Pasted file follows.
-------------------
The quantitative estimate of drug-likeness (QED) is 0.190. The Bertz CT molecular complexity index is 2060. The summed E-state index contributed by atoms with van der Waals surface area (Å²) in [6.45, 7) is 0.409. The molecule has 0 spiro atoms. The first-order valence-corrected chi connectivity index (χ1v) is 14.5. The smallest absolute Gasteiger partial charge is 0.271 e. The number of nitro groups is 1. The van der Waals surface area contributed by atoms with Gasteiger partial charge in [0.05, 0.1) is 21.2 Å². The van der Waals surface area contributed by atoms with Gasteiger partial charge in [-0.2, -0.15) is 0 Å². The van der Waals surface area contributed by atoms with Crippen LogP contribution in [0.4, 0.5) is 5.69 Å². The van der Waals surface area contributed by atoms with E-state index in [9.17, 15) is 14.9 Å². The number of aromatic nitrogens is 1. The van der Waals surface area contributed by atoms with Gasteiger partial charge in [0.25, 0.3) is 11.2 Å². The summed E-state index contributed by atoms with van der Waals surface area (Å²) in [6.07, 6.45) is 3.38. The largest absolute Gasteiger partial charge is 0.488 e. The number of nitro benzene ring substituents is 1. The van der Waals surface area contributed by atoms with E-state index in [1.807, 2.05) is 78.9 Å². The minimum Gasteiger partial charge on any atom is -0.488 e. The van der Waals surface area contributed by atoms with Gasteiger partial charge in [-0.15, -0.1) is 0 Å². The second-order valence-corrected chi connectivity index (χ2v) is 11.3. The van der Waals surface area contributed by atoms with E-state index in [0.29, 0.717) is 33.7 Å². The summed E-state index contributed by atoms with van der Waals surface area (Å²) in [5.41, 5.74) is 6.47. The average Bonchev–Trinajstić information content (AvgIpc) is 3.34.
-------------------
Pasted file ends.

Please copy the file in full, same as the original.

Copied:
The quantitative estimate of drug-likeness (QED) is 0.190. The Bertz CT molecular complexity index is 2060. The summed E-state index contributed by atoms with van der Waals surface area (Å²) in [6.45, 7) is 0.409. The molecule has 0 spiro atoms. The first-order valence-corrected chi connectivity index (χ1v) is 14.5. The smallest absolute Gasteiger partial charge is 0.271 e. The number of nitro groups is 1. The van der Waals surface area contributed by atoms with Gasteiger partial charge in [0.05, 0.1) is 21.2 Å². The van der Waals surface area contributed by atoms with Gasteiger partial charge in [-0.2, -0.15) is 0 Å². The van der Waals surface area contributed by atoms with Crippen LogP contribution in [0.4, 0.5) is 5.69 Å². The van der Waals surface area contributed by atoms with E-state index in [9.17, 15) is 14.9 Å². The number of aromatic nitrogens is 1. The van der Waals surface area contributed by atoms with Gasteiger partial charge in [0.25, 0.3) is 11.2 Å². The summed E-state index contributed by atoms with van der Waals surface area (Å²) in [6.07, 6.45) is 3.38. The largest absolute Gasteiger partial charge is 0.488 e. The number of nitro benzene ring substituents is 1. The van der Waals surface area contributed by atoms with E-state index in [1.807, 2.05) is 78.9 Å². The minimum Gasteiger partial charge on any atom is -0.488 e. The van der Waals surface area contributed by atoms with Gasteiger partial charge in [-0.15, -0.1) is 0 Å². The second-order valence-corrected chi connectivity index (χ2v) is 11.3. The van der Waals surface area contributed by atoms with E-state index in [0.29, 0.717) is 33.7 Å². The summed E-state index contributed by atoms with van der Waals surface area (Å²) in [5.41, 5.74) is 6.47. The average Bonchev–Trinajstić information content (AvgIpc) is 3.34.